Log in
    

Loretto Home residents' portraits

Cindy Johnson of Christ the King Parish in Rutland shows the portrait of her done by artist Louise Kenney. (Vermont Catholic/Cori Fugere Urban) Cindy Johnson of Christ the King Parish in Rutland shows the portrait of her done by artist Louise Kenney.
Artist Louise Kenney is shining a light on the uniqueness and dignity of each resident of Loretto Home in Rutland, creating one pastel portrait a week to give to them.
 
Cindy Johnson of Christ the King Parish in Rutland was the first to be drawn when Kenney began the project on March 8, Johnson’s 62nd birthday. “It’s something you’re going to remember,” she said of the experience being interviewed by the artist and having her photo taken.
 
“It’s something you’re always going to have,” she added of the portrait, which clues the viewer into Johnson’s enjoyment in calling bingo on Sundays at the elder care home administered by Vermont Catholic Charities Inc. (A basket of bingo balls is seen in the bottom right corner of the portrait.)
 
After meeting with the resident, learning about him/her and taking photographs, Kenney returns to her studio and spends about 10 hours on each portrait before returning to Loretto Home the next week to deliver it and begin another.
 
“Every Wednesday people wait for Louise to see the portrait” for that week, said resident Thomas Munukka.
 
In his portrait he is wearing a shirt with a deer emblem, a nod to his interest in hunting. His children liked the portrait so much, they got two copies so one could have the original and the other two could have the copies. “I loved it, and the kids liked it better,” he said with a smile.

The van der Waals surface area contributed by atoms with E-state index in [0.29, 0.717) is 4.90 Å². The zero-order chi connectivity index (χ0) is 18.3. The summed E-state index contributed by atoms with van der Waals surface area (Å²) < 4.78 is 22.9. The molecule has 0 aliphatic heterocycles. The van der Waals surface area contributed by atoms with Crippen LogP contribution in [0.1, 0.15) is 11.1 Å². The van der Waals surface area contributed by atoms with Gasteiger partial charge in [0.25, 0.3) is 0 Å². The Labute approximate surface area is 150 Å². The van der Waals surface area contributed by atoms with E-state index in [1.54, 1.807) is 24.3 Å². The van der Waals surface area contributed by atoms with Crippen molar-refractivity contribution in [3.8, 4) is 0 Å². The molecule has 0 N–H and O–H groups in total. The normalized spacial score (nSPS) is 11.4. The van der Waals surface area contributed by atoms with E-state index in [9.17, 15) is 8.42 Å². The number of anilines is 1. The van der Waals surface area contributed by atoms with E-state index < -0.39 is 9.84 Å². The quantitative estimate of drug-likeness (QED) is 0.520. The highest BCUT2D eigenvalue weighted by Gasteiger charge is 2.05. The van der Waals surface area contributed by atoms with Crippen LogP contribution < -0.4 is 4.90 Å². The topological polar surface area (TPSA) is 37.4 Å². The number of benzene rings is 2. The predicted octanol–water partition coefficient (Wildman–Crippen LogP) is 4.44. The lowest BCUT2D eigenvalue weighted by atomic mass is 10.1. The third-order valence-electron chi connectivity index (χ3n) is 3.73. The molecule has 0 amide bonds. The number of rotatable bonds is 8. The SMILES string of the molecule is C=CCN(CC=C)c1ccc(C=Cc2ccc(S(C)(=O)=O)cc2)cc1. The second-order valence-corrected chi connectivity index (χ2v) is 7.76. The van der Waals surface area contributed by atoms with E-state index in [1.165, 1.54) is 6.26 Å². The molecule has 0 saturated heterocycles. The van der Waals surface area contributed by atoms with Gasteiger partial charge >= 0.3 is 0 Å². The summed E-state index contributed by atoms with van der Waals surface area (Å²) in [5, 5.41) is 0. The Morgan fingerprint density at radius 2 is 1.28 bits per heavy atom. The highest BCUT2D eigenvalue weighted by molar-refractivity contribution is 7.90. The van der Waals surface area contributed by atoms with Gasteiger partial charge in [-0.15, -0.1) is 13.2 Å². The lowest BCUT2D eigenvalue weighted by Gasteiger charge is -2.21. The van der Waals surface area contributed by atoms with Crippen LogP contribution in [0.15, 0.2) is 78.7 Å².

Resident Norma Patterson was pleased to have a portrait of herself, “which is very rare,” she said. An award she received from the Paramount Theater can be seen in the background.
 
“And it will probably be the last” portrait done of her, she added.
 
As much as the residents enjoy the portraits, they also like to visit with Kenney, and they feel honored.
 
There are about 43 residents at Loretto Home; Kenney has done portraits for about two dozen.
 
“You see a twinkle in their eye when they get their picture, and it gives them something to look forward to,” said Maryese White, activities director.
 
Her predecessor had been looking for someone to do portraits of the residents, so when Kenny – a retired speech-language pathologist -- had “divine inspiration” to embark on the project and contacted her, it was a go.
 
She specializes in pastel portraiture. “I find it is so rewarding to produce a painting that not only captures a physical likeness but portrays the essence and personality of my subject,” she notes on her website.
 
Frames for the portraits are courtesy of a friend of Kenney who wanted to support the endeavor, and a volunteer provides high quality digital prints of the photographs from which Kenney works.
 
Kenney – a wife, mother of two and grandmother of one – was not formally trained but has taken workshops and classes.
 
She called the Loretto Home project “extremely rewarding” because of the smiles she sees when residents receive their portrait.
 
“I was really surprised how it looked like me!” Manukka enthused.
 
For more information, go to louisekenneyportraitart.wordpress.com.
 
 
 
 
Last modified onTuesday, 03 October 2017 09:44
Bishop's Fund Annual Appeal